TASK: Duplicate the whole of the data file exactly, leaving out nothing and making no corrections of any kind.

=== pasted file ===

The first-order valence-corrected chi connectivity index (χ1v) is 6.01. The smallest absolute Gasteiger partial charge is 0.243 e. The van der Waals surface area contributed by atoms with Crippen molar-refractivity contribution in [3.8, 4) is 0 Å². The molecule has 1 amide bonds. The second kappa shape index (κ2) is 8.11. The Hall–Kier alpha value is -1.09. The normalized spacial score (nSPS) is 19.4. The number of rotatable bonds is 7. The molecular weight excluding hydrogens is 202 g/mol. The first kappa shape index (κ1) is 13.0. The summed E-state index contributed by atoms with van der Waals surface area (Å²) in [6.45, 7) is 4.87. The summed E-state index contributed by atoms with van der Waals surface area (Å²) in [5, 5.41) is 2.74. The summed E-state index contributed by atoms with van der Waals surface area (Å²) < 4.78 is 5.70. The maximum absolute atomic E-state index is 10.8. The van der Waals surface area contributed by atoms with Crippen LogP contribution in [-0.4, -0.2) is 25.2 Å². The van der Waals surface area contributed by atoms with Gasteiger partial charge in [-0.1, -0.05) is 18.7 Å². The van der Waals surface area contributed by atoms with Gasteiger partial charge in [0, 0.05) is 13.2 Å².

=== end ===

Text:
The first-order valence-corrected chi connectivity index (χ1v) is 6.01. The smallest absolute Gasteiger partial charge is 0.243 e. The van der Waals surface area contributed by atoms with Crippen molar-refractivity contribution in [3.8, 4) is 0 Å². The molecule has 1 amide bonds. The second kappa shape index (κ2) is 8.11. The Hall–Kier alpha value is -1.09. The normalized spacial score (nSPS) is 19.4. The number of rotatable bonds is 7. The molecular weight excluding hydrogens is 202 g/mol. The first kappa shape index (κ1) is 13.0. The summed E-state index contributed by atoms with van der Waals surface area (Å²) in [6.45, 7) is 4.87. The summed E-state index contributed by atoms with van der Waals surface area (Å²) in [5, 5.41) is 2.74. The summed E-state index contributed by atoms with van der Waals surface area (Å²) < 4.78 is 5.70. The maximum absolute atomic E-state index is 10.8. The van der Waals surface area contributed by atoms with Crippen LogP contribution in [-0.4, -0.2) is 25.2 Å². The van der Waals surface area contributed by atoms with Gasteiger partial charge in [-0.1, -0.05) is 18.7 Å². The van der Waals surface area contributed by atoms with Gasteiger partial charge in [0, 0.05) is 13.2 Å².